Thursday, September 20, 2012

What Counts as Bullying?

When Lindsey came home from school feeling picked on and sad after her bike riding and name-calling day, I made the mistake of venting my own frustration about the incident on my Facebook wall. I didn't name the culprits and didn't blame the school, just said how sad I was that my daughter was so hurt.

Here's some of the feedback I heard (in fewer words than what was used):
  • Kids are cruel, bullying happens. Tell her to suck it up.
  • Soy Sauce is the tamest nickname I've heard, why does it even bother her?
  • That's too bad but there are worse things in life.
  • That's terrible and you need to get on that teacher.
  • Shame on those other kids' parents.
  • You should get those other kids in trouble.
I also found it interesting that some people jumped to the conclusion that the bullies were either boys or girls. I hadn't stated one way or the other, and can only assume that people jumped to those conclusions based on their own personal experiences.

The most telling comments were the ones in which people recounted their own experiences in being bullied. They could remember every word, every action like it was yesterday. For some of them the bullying had happened 40 years ago, but they still remembered the hurt that it caused. Those wounds stayed with them for a lifetime, to be recalled at a moment's notice.

Why would we think it's okay for that to continue on, generation after generation?

The parents of bullies, for the most part, would probably be appalled if they realized their children had reputations as bullies. I would be more upset if a teacher had to call me to tell me that Lindsey had been picking on other kids than on the other end of that equation.

The official district policy states that intimidation and teasing count as bullying. To me, bullying is any action that makes someone feel bad about him or herself. The fact that Lindsey was not looking forward to going to school the next day was the limit for me, because that impacts her education.

As a parent, it is my job to raise children who will become independent, confident, caring adults (add any other positive adjectives you like to that statement.) It is also my job to be their advocate, to fight for their rights where they are not able to advocate for themselves.

I asked Lindsey's permission before I contacted her teacher because I want to balance those two responsibilities. I don't ever want to be accused of being a "helicopter parent" but don't want to leave my child defenseless. If Lindsey had not given me permission I would have said nothing to her teacher and let her continue to try to deal with the situation on her own. I was relieved when she told me it was okay if I speak to her teacher, and the behavior was handled.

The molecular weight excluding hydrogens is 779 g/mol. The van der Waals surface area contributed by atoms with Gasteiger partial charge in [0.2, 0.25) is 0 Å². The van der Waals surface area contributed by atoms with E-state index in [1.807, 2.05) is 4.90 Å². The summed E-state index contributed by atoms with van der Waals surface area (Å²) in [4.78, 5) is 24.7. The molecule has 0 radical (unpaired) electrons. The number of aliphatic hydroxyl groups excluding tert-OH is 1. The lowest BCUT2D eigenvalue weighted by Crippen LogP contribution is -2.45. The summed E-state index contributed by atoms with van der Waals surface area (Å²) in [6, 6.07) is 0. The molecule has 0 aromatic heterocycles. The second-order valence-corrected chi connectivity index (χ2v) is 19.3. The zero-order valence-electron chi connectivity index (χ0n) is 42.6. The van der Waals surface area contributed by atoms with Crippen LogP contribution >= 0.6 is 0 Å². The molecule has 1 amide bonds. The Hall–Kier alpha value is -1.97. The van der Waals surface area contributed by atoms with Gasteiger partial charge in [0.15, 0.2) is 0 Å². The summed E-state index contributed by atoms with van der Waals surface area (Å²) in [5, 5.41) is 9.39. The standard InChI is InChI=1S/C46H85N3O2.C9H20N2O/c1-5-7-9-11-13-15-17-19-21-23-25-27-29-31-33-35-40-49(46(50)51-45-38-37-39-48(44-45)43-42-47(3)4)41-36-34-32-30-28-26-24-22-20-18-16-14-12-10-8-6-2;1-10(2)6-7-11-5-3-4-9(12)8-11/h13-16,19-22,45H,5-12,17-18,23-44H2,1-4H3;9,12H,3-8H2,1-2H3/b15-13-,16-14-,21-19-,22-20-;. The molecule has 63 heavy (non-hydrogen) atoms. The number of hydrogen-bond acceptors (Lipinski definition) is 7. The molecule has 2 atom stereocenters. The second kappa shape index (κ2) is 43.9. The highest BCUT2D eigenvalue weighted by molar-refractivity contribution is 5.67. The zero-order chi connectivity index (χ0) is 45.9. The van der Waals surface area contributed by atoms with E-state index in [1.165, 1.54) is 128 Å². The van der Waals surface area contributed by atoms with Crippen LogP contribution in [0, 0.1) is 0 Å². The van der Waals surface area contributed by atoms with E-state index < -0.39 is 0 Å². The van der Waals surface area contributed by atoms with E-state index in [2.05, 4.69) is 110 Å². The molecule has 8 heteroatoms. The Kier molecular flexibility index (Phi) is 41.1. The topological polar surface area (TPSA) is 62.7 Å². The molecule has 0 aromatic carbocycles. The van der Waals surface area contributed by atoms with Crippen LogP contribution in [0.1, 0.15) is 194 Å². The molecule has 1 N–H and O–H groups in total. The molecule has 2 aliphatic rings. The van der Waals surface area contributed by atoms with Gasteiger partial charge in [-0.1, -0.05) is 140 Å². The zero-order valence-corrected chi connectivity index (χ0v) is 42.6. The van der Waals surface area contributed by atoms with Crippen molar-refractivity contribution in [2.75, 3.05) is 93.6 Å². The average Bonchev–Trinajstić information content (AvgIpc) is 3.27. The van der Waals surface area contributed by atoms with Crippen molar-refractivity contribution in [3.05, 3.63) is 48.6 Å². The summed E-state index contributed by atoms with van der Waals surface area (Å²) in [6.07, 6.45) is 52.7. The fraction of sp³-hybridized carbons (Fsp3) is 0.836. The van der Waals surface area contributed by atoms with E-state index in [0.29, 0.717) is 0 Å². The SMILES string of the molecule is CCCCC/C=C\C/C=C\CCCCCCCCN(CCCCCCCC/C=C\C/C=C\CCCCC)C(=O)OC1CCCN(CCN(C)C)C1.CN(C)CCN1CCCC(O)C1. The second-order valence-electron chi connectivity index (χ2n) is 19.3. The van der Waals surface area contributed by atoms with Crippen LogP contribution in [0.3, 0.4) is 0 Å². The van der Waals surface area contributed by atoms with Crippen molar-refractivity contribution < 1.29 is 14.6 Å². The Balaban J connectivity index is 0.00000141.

This situation made me realize how very tough parenting can be. I'd better start saving for my kids' therapy now.


  1. I read the comments on your facebook page and was surprised how many people automatically assumed the gender since you didn't say it anywhere in the post. When I first read your post my eyes welled up for Lindsay.

    I completely agree that it would be much worse to be told that Penny was the bully.

    My sister and I were teased incessantly on our bus ride home from school. Kids made up songs about us that were so hurtful, and sadly those songs will still pop into my mind when I'm feeling down about myself. We never let on to our mom how bad it was because we had seen them be even worse to the kids that involved their parents. When Penny was only 2 days old I was rocking her and sobbed my eyes out...blame it on the hormones but I was crying to Chris "I don't want other kids to be mean to her." So yes, all these years later it affects me and was one of the reasons I was unsure of becoming a parent.
    Wow...that was a long emotional comment.

  2. I have been following the blog posts about what has been happening at school for Lindsey - and I understand about bullying first hand as I was bullied.

    I always remembered before I dropped Marissa off in the mornings I would ask her about her class and asked if there were any bullies and she said yes to me and told me more - and I was like 'Marissa don't let them do it to you, or tell a teacher, its ok to get help' because we can't let bullies rule the playground or whatever.

    And you are right the more bullying happens I am 100% sure it would cause poor performance on Lindsey in the classroom.

    You are super mom! Now maybe you should start a group parenting session - help other parents deal with this?

    just a thought.

  3. When I was a kid I was skinny and buck toothed and cross-eyed (for a few years). I was bullied and beat up a lot.
    But that was the 70's and the boys will be boys attitude were persistent.

    And then puberty hit. And I started working out. And while I didn't turn into a bully, lets just say that a few guys that still tried to push me around learned real quick why that wouldn't happen anymore.
    Linebackers don't expect to be shoved around by a 130 pound kid ;)

    But yeah, fast forward to now, and my son tells me when he's been bullied. I tell him to stand up to them, and if they don't back down, tell a teacher and me.

    I won't stand for bullying at all. And I have no problem taking care of the situation by any means I deem necessary.